In a move timed to coincide with World Wetlands Day on Feb. 2, Costa Rican officials announced this week the launch of the Central American country’s National Blue Carbon Strategy.
“Blue carbon” is naturally captured by coastal wetlands and marine ecosystems, including mangrove forests, seagrass meadows, and salt marshes. These three ecosystems also provide habitats for biodiversity and buffer the impacts of storms on coastlines, making them excellent nature-based solutions to climate change. Costa Rica’s wetlands, including mangrove, seagrass, and salt marshes, cover more than 1,150 square miles (300,000 hectares)—an area about the size of the U.S. state of Rhode Island, bigger than the country of Luxembourg, and about one-third the size of the island of Puerto Rico.
To celebrate the strategy’s launch, this week Costa Rica will host “World Wetlands Celebration Week.” Costa Rican officials will welcome the Secretariat of the Ramsar Convention on Wetlands—an international treaty dedicated to the conservation and sustainable use of wetlands—as well as representatives from the United States, Belize, Ecuador, Panama, Mexico, and Colombia, to share regional experiences in wetland restoration. The celebration will also include a concert performed by students from the National University’s music school, and site visits to several of Costa Rica’s conserved wetlands, including Puntarenas Wetland and the Ramsar site at Palo Verde National Park.
Costa Rica’s National Blue Carbon Strategy provides a mechanism to implement the commitments Costa Rica made in December 2020, when the country pledged to protect and restore its coastal wetlands as part of the country’s updated nationally determined contribution (NDC) to the Paris Agreement, the landmark international climate change treaty that came out of the 2015 United Nations Climate Change Conference. These commitments include protecting 100% of the country’s coastal wetlands, restoring priority coastal wetland areas, developing wetland management and monitoring plans, and expanding innovative conservation finance mechanisms.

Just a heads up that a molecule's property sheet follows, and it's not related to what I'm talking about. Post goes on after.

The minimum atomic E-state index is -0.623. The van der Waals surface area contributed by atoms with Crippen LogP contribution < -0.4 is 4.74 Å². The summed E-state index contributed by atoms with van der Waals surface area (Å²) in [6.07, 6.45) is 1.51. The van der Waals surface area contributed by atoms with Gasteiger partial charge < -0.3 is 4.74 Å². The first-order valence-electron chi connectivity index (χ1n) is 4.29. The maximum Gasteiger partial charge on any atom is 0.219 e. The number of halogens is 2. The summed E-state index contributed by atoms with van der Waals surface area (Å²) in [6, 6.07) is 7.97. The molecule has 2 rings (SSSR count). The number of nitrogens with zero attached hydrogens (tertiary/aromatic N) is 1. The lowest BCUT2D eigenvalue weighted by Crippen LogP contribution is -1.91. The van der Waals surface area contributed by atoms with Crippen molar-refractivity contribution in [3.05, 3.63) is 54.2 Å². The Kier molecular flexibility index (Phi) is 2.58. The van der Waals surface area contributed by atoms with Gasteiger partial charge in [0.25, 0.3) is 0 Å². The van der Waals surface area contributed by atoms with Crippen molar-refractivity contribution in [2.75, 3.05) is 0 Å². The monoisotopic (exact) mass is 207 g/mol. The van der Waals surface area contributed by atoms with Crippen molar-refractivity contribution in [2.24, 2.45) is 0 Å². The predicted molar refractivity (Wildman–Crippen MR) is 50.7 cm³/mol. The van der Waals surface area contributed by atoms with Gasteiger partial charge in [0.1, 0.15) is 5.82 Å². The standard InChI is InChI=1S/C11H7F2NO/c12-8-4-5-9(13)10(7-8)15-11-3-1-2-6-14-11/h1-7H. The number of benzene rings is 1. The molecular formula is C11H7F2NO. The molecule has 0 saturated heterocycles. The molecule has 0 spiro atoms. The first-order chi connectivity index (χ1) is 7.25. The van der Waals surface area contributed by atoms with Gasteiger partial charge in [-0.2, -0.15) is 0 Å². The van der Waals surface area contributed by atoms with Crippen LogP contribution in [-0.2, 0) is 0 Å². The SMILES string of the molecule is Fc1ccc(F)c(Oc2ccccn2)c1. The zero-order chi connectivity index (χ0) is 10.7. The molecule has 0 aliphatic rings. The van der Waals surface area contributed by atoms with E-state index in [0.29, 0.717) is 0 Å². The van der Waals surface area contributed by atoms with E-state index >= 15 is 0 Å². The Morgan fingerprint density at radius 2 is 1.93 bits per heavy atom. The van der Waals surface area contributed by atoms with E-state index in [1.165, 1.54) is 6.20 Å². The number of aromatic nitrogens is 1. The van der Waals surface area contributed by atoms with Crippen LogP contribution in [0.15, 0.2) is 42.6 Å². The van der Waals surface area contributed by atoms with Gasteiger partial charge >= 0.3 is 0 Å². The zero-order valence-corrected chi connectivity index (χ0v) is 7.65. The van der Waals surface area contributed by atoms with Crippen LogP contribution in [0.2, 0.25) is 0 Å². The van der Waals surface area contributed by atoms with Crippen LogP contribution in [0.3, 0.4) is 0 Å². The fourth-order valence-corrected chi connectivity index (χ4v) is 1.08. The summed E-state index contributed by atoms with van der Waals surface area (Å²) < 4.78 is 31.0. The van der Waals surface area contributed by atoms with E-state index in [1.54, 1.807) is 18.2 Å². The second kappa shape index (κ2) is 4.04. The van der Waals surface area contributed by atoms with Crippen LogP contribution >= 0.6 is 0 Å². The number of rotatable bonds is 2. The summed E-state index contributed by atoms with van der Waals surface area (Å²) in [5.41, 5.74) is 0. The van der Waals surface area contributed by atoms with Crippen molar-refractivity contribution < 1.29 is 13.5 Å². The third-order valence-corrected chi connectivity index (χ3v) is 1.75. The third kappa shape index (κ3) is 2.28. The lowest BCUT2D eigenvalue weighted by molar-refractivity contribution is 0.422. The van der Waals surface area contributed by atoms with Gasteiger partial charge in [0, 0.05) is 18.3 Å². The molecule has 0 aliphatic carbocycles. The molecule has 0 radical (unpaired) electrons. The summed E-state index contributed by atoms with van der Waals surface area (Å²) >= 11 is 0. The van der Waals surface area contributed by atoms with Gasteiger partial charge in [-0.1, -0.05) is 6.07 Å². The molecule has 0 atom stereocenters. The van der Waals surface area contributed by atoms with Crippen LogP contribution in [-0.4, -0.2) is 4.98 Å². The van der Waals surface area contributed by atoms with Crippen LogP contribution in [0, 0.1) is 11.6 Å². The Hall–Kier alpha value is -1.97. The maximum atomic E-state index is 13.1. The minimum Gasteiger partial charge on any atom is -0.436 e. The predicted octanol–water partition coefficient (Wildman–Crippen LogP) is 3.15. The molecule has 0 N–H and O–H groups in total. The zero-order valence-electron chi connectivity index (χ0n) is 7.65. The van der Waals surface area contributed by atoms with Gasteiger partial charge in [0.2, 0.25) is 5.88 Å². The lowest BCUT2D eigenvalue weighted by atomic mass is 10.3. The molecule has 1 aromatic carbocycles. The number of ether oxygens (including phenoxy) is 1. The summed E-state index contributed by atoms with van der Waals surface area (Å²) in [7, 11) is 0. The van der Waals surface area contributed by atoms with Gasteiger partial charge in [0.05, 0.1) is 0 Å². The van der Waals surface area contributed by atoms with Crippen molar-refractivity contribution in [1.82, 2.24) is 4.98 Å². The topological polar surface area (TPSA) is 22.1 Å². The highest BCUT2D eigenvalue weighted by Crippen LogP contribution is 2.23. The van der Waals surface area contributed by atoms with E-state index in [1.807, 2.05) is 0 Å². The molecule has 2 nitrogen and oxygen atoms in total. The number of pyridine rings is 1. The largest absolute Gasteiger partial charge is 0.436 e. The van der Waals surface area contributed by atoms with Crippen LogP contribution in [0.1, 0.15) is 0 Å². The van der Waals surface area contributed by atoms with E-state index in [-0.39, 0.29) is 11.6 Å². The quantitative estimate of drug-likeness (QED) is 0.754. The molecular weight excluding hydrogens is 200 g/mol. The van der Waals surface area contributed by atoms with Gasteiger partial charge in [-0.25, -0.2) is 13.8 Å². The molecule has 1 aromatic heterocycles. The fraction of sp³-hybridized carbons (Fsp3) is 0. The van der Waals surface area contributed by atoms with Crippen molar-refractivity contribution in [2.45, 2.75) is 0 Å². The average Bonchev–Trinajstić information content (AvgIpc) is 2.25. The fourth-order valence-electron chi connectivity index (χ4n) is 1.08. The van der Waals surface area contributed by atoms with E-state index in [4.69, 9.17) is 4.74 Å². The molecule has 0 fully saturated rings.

The National Blue Carbon Strategy builds upon existing national and international regulatory frameworks that promote wetland conservation, coastal and marine governance, and climate change mitigation. The strategy considers ecological, economic, and human well-being by promoting the restoration, management, and conservation of blue carbon ecosystems to benefit the communities that are dependent on these ecosystems.
“The publication of the National Blue Carbon Strategy is a crucial step in fostering the institutional and stakeholder coordination necessary to effectively conserve and restore our wetlands,” said Jacklyn Rivera Wong, national wetlands program coordinator for the Government of Costa Rica. “Through such engagement we are in a far stronger position to value the full range of climate, ecosystem, and biodiversity benefits that wetlands provide—and to realize our ambitious NDC commitments.”
The strategy not only promotes traditional wetland protection measures, it also calls for Costa Rica to establish, by 2025, official guidance and criteria for the registration of blue carbon projects—and to establish financial mechanisms for effective blue carbon ecosystems management. The strategy also plans to call for Costa Rica’s Central Bank, by 2030, to develop and standardize a methodology for the economic evaluation of the benefits—including but not limited to carbon sequestration—that are provided by blue carbon ecosystems.
Notably, the strategy is in harmony with the commitments Costa Rica made in its 2020 NDC update, and provides a structure for the various government entities responsible for ensuring those commitments are met to coordinate their efforts.
“The Blue Carbon Strategy, as it builds from and strengthens national policies, is a critical step for Costa Rica to continue moving forward towards achieving its ambitious climate and biodiversity commitments,” said Ana Gloria Guzmán, executive director of Conservation International in Costa Rica. “For Conservation International it is a great honor to have supported Costa Rica in the development of this strategy, which now provides a route to ensure effective management of our coastal blue carbon ecosystems and integrates the fundamental role local communities, institutions, and stakeholders have to achieve it.”
Costa Rica is one of three countries, along with Belize and Seychelles, with which the protecting coastal wetlands and coral reefs project of The Pew Charitable Trusts originally worked to incorporate ambitious coastal wetland protections into their NDCs.
Anelise Zimmer works on The Pew Charitable Trusts’ protecting coastal wetlands and coral reefs project.